Governance

Governance

FSI's research on the origins, character and consequences of government institutions spans continents and academic disciplines. The institute’s senior fellows and their colleagues across Stanford examine the principles of public administration and implementation. Their work focuses on how maternal health care is delivered in rural China, how public action can create wealth and eliminate poverty, and why U.S. immigration reform keeps stalling. Looking more broadly at these issues, FSI’s Governance Project works on measuring the quality of governance and assessing a country’s ability to deliver public services.

FSI’s work includes comparative studies of how institutions help resolve policy and societal issues. Scholars aim to clearly define and make sense of the rule of law, examining how it is invoked and applied around the world. One project explores how authoritarian and democratic regimes can encourage or suppress economic development. Meanwhile, the European Governance project looks at governance issues on a single continent.

FSI researchers also investigate government services – trying to understand and measure how they work, whom they serve and how good they are. They assess energy services aimed at helping the poorest people around the world and explore public opinion on torture policies. The Children in Crisis project addresses how child health interventions interact with political reform. Specific research on governance, organizations and security capitalizes on FSI's longstanding interests and looks at how governance and organizational issues affect a nation’s ability to address security and international cooperation.

Recent Multimedia

Records 12 / 12

2016 Drell Lecture: William J. Perry - A National Security Walk Around the World

February 2016

Former U.S. Secretary of Defense William J.

America’s Nuclear Waste – No Solution in Sight

January 2016

America’s nuclear waste is accumulating at over seventy sites in 39 states – but there is no clear way forward for its final disposal. An international cast of experts explains how the U.S.

Remarks at MIT: Renewal or Retrenchment - U.S. Grand Strategy in a Volatile World

June 2015

Ambassador Karl Eikenberry, a distinguished fellow in the Freeman Spogli Institute for International Studies, presented remarks at the MIT Senior Congressional and Executive Office Branch Seminar, "Renewal or Retrenchment: U.S.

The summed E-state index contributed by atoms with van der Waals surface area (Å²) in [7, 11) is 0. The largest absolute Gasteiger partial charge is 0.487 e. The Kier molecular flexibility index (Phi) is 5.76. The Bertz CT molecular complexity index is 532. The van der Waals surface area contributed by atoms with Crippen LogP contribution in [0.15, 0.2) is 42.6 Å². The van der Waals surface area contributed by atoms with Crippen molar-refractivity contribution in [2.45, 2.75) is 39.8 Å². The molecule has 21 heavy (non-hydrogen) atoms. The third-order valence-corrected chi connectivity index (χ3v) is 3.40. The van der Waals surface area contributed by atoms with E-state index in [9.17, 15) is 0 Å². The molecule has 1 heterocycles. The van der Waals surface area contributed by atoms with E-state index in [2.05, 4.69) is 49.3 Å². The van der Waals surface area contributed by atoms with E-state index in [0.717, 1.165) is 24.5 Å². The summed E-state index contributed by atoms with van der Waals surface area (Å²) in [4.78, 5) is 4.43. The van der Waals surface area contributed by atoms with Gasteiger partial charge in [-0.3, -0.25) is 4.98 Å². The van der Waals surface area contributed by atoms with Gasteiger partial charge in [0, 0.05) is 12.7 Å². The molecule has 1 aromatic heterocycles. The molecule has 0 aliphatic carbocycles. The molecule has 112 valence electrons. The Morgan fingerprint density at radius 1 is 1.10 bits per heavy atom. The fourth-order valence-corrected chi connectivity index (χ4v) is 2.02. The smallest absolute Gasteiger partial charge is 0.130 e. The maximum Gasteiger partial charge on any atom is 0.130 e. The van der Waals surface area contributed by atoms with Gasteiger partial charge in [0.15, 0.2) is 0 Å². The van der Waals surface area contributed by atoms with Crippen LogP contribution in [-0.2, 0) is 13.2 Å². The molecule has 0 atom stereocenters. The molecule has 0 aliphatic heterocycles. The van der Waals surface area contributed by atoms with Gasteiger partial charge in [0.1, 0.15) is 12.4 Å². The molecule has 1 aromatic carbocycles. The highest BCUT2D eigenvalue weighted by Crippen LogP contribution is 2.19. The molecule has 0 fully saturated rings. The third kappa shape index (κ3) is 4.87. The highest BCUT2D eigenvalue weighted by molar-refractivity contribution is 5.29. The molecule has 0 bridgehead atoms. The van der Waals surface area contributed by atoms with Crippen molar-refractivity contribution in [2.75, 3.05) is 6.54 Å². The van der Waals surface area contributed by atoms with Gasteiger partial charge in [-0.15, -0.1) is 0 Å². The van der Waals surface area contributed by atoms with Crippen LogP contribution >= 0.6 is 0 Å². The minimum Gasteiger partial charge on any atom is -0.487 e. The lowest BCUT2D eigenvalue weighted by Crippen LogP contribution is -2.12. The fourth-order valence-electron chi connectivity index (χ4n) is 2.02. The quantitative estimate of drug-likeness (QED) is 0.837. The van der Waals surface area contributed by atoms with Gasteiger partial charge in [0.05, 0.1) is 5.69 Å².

An evening with U.S. Senator Dianne Feinstein

May 2015

In her May 28, 2015 appearance in Stanford' Security Conundrum speaker series, Senator Feinstein discussed the Congressional role in overseeing America’s intelligence agencies, including the NSA and CIA, and establishing the laws that govern their...

A Framework for Comparative Analysis of Governance Conditions in Health Systems

April 2015

AbstractGovernance is exceptionally complex in health systems. Part of the complexity lies in the differences between these systems; especially across countries.

Drell Lecture: Secretary of Defense Ashton Carter

April 2015

The Honorable Ashton B. Carter, 25th U.S.

Why France and the European Union Still Matter for the United States

February 2015

Is Europe "elderly and haggard", and could France become "the crucible of  Europe" (Jan.

Honors College 2014

December 2014

Video of CISAC Honors College 2014   Tag along with the 2014-2015 CISAC Honors Students during Honors College in Washington, D.C.

Security Conundrum: Barton Gellman

December 2014

Journalist Barton Gellman holds a conversation with Phil Taubman for Stanford's "Security Conundrum" speakers series on Nov. 17, 2014. Gellman shared the 2014 Pulitzer Prize for his stories about former NSA contractor Edward Snowden.

The Heart of the Matter: The Humanities and Social Sciences for a Vibrant, Competitive and Secure Nation

November 2014

Karl Eikenberry, a distinguished fellow in the Freeman Spogli Institute for International Studies, believes that the humanities belong at the center of American foreign policy. And his voice matters.

Inside the NSA: An Evening with General Michael Hayden

October 2014

In conversation with Amy Zegart for Stanford's "Security Conundrum" speakers series on October 8, 2014, General Hayden provides an insider’s account about the origins and development of the NSA programs.

Remarks for the Annual Meeting of the National Humanities Alliance

March 2013

Karl Eikenberry, a distinguished fellow in the Freeman Spogli Institute for International Studies, former U.S.

People

Stephen J. Stedman Senior Fellow, Professor, by courtesy, Political Science
Jeremy M. Weinstein Senior Fellow Professor, Political Science
Jenny Martinez Senior Fellow, by courtesy Professor, Law
Scott D. Sagan Senior Fellow Professor, Political Science
Beatriz Magaloni Senior Fellow Associate Professor, Political Science
Amy Zegart Senior Fellow Senior Fellow, Hoover Institution, Professor, by courtesy, Political Science
Michael A. McFaul Senior Fellow Professor, Political Science, Senior Fellow, Hoover Institution
Martha Crenshaw Senior Fellow, Professor, by courtesy, Political Science
James D. Fearon Senior Fellow Professor, Political Science
David Holloway, CISAC David Holloway Senior Fellow Professor, History, Professor, Political Science
Lisa Blaydes Senior Fellow Associate Professor, Political Science
Alla Kassianova Alla Kassianova Senior Research Associate